6 January 2015

Greek Customs & Traditions: Theophania, Ton Foton, Epiphany

Lucky diver
Lucky Diver


The sixth of January; Christmas has officially come to an end and it is Epiphany, called “Ton Foton” in Greece.

 “The Festival of Light”

This Feast Day is known as "Theophania" meaning; a vision of God, or, "Christ shining through"

 Epiphany is one of the most meaningful celebrations for The Greek Orthodox Church, being third only, in rank, behind Easter and Pentecost.

6th of January is also known as "Three Kings Day", in the Western Church, a celebration of  "The Three Magi" visiting baby Jesus.

We've all heard  the Christmas Carol; " We Three Kings", which was dedicated to this event.




Adoration of The Magi El Greco 1568 Soumaya Museum. Mexico City.
Adoration of The Magi
El Greco 1568
Soumaya Museum. Mexico City.




In The Greek Orthodox Church, Epiphany, or, "Ton Foton" ( The shining forth) is celebrated as the announcement of Jesus Christ as The Messiah and as second person of The Trinity, at his baptism, by John The Baptist, in the River Jordan.

Another cause for celebration, in The Greek Orthodox Church, at Epiphany, is the fact that Christ's baptism, is only one of two occasions, when all three persons of The Trinity, showed themselves, at the same time, to mankind:

God The Father, speaking from the clouds, God The Son, being baptized in The River Jordan, and, God The Holy Spirit, revealed as a dove, descending from heaven.

(The other occasion was the "Transfiguration" on Mount Tabor)





Russian icon of the Theophany.  Kirillo-Belozersky Monastery.1497
Russian icon of the Theophany.
 Kirillo-Belozersky Monastery.1497



On Epiphany, The Greek Orthodox Church performs;

 "The Great Blessing of the Waters"

 This ceremony,  performed twice, once,on The Eve of Epiphany (A day of fasting), performed  in the church, and again on the actual day, outdoors, with priests blessing the sea, rivers and lakes etc.

The tradition goes as follows:

 A priest, surrounded by brave young men and boys, throws a cross into the sea, either from the harbour, or from a boat at sea.



Preparing to hurl the cross
Preparing to Hurl the Cross



 The minute the cross leaves the priest’s hand,
 is the signal for them to dive into the freezing water, to catch it.




And they're off!
And they're off!



 The lucky one, who finds and returns the cross is blessed by the priest;

 I should think that the only thing on the divers mind at this point, is a warm towel and something hot to drink!




The winner
The  Victor



As the cross is victoriously brought back, the priest releases white doves, as a symbol of The Holy Spirit.




The Dove as a Symbol of the Holy Spirit
The Dove as a Symbol of the Holy Spirit



This tradition is, carried out to remember and to celebrate, the Baptism of Christ, and to bless the waters.

An awful lot of blessing is carried out on Epiphany.

 Fishermen, have their boats lined up,  waiting for them to be blessed by the priest, once the daring divers are out of the way.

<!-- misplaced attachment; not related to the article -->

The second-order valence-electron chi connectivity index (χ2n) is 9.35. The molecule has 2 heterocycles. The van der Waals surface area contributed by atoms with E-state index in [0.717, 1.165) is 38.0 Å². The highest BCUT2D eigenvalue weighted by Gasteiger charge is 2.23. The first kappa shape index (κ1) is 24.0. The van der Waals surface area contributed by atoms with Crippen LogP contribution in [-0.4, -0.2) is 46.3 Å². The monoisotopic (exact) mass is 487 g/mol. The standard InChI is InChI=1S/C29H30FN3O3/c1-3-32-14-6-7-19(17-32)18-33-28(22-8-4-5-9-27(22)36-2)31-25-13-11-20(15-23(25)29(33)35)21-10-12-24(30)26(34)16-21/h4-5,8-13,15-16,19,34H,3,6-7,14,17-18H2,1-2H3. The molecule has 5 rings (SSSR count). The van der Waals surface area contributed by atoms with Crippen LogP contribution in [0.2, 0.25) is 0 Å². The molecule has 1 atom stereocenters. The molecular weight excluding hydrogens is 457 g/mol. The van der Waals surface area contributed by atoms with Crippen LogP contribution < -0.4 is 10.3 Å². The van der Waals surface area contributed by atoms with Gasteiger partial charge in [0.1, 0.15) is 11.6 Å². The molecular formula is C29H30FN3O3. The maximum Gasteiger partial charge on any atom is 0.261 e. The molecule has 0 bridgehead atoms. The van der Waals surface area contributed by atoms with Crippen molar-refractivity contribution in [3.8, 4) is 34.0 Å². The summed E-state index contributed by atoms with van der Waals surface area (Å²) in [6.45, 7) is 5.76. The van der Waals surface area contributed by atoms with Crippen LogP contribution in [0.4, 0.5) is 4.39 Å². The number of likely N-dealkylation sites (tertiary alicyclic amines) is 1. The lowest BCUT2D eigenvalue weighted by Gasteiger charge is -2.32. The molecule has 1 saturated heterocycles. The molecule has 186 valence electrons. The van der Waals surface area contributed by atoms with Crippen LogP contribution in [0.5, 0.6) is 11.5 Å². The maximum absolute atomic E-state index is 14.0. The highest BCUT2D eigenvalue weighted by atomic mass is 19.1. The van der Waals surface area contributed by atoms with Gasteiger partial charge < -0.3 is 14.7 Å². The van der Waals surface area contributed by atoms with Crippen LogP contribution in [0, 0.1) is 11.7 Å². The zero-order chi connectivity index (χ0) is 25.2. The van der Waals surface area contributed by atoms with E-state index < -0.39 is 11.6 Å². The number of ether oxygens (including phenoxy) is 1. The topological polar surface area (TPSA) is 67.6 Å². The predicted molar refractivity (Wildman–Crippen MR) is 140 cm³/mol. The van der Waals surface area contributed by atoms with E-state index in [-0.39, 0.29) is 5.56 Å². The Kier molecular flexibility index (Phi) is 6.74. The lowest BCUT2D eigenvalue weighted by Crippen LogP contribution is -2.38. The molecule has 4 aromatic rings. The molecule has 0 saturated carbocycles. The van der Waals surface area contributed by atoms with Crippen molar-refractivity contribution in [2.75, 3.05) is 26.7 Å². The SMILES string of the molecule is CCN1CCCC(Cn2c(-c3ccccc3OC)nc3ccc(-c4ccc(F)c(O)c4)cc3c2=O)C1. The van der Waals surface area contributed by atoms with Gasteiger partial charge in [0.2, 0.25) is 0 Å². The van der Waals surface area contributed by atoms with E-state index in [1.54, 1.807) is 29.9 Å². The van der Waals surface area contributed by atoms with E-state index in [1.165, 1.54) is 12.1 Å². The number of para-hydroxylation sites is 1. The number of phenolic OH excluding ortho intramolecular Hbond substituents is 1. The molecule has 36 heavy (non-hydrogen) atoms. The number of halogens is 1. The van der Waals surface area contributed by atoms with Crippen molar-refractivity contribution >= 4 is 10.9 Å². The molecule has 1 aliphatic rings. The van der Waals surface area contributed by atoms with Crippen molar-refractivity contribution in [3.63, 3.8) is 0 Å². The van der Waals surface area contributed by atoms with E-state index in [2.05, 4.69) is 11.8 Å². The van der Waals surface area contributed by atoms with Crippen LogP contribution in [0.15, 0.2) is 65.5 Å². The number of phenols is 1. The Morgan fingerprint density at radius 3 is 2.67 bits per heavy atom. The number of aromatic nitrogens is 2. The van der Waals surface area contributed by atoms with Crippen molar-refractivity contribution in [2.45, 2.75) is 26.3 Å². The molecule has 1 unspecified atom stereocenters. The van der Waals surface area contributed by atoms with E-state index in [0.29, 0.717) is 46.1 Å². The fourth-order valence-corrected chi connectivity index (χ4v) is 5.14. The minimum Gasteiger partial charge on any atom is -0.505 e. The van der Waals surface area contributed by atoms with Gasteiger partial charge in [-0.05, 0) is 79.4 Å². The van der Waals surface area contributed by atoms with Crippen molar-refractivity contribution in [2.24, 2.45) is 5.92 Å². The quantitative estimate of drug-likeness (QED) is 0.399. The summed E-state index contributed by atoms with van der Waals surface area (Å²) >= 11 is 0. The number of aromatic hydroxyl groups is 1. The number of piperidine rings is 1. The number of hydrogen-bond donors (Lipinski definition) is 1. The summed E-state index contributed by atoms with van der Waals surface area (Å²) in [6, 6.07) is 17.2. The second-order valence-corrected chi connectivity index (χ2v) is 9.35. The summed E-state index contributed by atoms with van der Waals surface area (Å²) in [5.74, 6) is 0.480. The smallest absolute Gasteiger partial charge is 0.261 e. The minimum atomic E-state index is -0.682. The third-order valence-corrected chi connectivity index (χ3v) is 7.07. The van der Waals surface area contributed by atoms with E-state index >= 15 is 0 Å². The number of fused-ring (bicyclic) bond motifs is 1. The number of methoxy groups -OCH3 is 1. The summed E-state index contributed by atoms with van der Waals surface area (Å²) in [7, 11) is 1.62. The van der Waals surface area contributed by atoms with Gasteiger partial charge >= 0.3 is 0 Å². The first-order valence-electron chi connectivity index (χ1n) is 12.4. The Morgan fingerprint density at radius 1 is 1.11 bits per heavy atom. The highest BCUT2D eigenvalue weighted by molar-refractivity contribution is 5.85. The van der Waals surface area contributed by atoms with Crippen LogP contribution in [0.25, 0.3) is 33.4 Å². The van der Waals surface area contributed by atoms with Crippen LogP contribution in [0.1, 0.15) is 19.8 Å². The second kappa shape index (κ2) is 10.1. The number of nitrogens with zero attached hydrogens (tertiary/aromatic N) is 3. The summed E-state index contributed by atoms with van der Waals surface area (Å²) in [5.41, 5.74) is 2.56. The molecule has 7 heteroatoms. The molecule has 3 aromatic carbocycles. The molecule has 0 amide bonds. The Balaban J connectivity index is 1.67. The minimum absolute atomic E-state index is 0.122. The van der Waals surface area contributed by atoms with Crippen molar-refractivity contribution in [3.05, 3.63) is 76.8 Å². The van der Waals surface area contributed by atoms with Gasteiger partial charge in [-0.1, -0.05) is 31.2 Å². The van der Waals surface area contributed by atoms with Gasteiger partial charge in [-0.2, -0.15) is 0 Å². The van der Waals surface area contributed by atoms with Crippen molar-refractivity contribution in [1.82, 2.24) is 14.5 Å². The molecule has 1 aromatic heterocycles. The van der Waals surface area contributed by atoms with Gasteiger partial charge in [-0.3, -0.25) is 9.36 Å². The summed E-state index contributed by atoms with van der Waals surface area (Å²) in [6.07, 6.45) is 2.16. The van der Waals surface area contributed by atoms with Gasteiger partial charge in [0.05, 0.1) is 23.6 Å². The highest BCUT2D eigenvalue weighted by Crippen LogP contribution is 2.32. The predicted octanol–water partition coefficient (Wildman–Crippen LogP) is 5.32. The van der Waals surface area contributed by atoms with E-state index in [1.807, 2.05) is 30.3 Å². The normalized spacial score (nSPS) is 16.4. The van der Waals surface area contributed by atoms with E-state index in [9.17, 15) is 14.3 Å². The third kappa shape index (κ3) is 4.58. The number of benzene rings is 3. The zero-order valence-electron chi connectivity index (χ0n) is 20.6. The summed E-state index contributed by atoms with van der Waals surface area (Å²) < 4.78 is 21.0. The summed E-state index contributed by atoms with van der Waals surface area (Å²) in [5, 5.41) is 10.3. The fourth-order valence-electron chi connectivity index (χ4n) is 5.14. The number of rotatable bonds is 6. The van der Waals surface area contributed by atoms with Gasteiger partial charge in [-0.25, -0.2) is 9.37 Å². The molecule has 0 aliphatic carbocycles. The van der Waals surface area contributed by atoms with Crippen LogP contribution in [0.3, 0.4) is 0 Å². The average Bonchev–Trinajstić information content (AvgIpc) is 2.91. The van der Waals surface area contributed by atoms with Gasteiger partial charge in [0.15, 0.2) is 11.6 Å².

House calls
House Calls


On the Eve of Epiphany, the priest has made his house calls.
  With a bunch of fresh Basil, dipped into a bowl of holy water and shaken around every room, he blesses the house and, anyone in his path, will have the basil shaken at them too!

Anything and everything is blessed!

This is also the day that the naughty little imps: Kallikantzaroi, who came out for the twelve days of Christmas, being afraid of holy water, scuttle back to their underground homes.

Read about Kallikantzaroi  HERE

 Another quaint custom, one that I only learnt about today from my friend Christos, is that of collecting two pebbles from the beach.




Pebble.Photo Christos Katsoulas
Pebble.
Photo Christos Katsoulas



They must be wet with sea water, taken home, without drying, and placed in the center of the house.
As the pebbles dry, the evaporating sea water, which is considered blessed, on this day, will bless your house.

Last but not least, and probably the most looked forward to, as the day before Epiphany was a strict day of fasting,  is the custom, of on arriving home after the celebrations, tucking  into  different types of delicious fried pastries.

 These are traditionally; dipples, ribbons of fried pastry, covered in  honey, or loukoumades, small round doughnuts, again covered in honey, that have been especially prepared, for today.



Loukoumades
Loukoumades



Water blessed at Epiphany, or, Theophania, the "Theophany Water" is believed to  different to Holy Water, in that its very nature has been changed and has become pure, honourable and praiseworthy.

Epiphaney/Theophania, as you may have guessed, is a traditional day in The Greek Orthodox Church, for baptisms.


Epiphany/Theophania, is followed by an eight day "Afterfeast", meaning, all  religious fasting is forgotten for these eight days, which is just as well, as it won't be long now, until fasting for Lent begins, forty days before Easter.

The sixth of January, Theophania, in The Greek Orthodox Church, is the name day of:

Fotis, Fotini, Fanis, Fani, Iordanis (Jordan) Ourania, Peristera, Theofanis, Theofania and Theopoula,.

Happy Name Day to you all.



More Saints of The Greek Orthodox Church




5 comments:

  1. Beautiful Post it is.... I Like this Post....

    ReplyDelete
    Replies
    1. Thanks very much for reading, and for your kind comment.
      Susan.x

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  2. I hardly knew anything about this! Who would ever think that an English women would!!! So is your family going to eat loukoumades today? What a lucky bunch

    ReplyDelete
    Replies
    1. Thirty eight years in Greece helps, plus, thank you Mr Google!
      After mountains of Christmas goodies, we are foregoing the loukoumades!
      Susan.x

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  3. This comment has been removed by the author.

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